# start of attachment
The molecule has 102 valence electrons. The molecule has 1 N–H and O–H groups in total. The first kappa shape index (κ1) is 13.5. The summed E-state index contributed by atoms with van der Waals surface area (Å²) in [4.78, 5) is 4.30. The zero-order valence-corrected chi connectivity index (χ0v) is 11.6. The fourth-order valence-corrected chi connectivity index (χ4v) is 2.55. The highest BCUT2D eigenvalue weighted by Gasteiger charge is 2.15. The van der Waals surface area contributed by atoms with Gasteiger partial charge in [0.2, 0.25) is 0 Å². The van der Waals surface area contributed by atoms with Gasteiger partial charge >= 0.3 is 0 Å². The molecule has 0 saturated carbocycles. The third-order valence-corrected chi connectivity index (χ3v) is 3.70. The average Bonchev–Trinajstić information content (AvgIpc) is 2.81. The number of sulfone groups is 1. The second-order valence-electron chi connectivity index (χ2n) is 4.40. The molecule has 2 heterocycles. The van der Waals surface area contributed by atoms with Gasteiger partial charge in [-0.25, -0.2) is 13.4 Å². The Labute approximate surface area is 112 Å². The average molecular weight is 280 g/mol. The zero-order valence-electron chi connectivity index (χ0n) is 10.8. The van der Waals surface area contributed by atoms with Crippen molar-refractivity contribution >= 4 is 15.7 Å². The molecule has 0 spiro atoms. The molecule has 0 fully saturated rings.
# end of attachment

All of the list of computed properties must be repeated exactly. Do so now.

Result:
The molecule has 102 valence electrons. The molecule has 1 N–H and O–H groups in total. The first kappa shape index (κ1) is 13.5. The summed E-state index contributed by atoms with van der Waals surface area (Å²) in [4.78, 5) is 4.30. The zero-order valence-corrected chi connectivity index (χ0v) is 11.6. The fourth-order valence-corrected chi connectivity index (χ4v) is 2.55. The highest BCUT2D eigenvalue weighted by Gasteiger charge is 2.15. The van der Waals surface area contributed by atoms with Gasteiger partial charge in [0.2, 0.25) is 0 Å². The van der Waals surface area contributed by atoms with Gasteiger partial charge >= 0.3 is 0 Å². The molecule has 0 saturated carbocycles. The third-order valence-corrected chi connectivity index (χ3v) is 3.70. The average Bonchev–Trinajstić information content (AvgIpc) is 2.81. The number of sulfone groups is 1. The second-order valence-electron chi connectivity index (χ2n) is 4.40. The molecule has 2 heterocycles. The van der Waals surface area contributed by atoms with Gasteiger partial charge in [-0.25, -0.2) is 13.4 Å². The Labute approximate surface area is 112 Å². The average molecular weight is 280 g/mol. The zero-order valence-electron chi connectivity index (χ0n) is 10.8. The van der Waals surface area contributed by atoms with Crippen molar-refractivity contribution >= 4 is 15.7 Å². The molecule has 0 spiro atoms. The molecule has 0 fully saturated rings.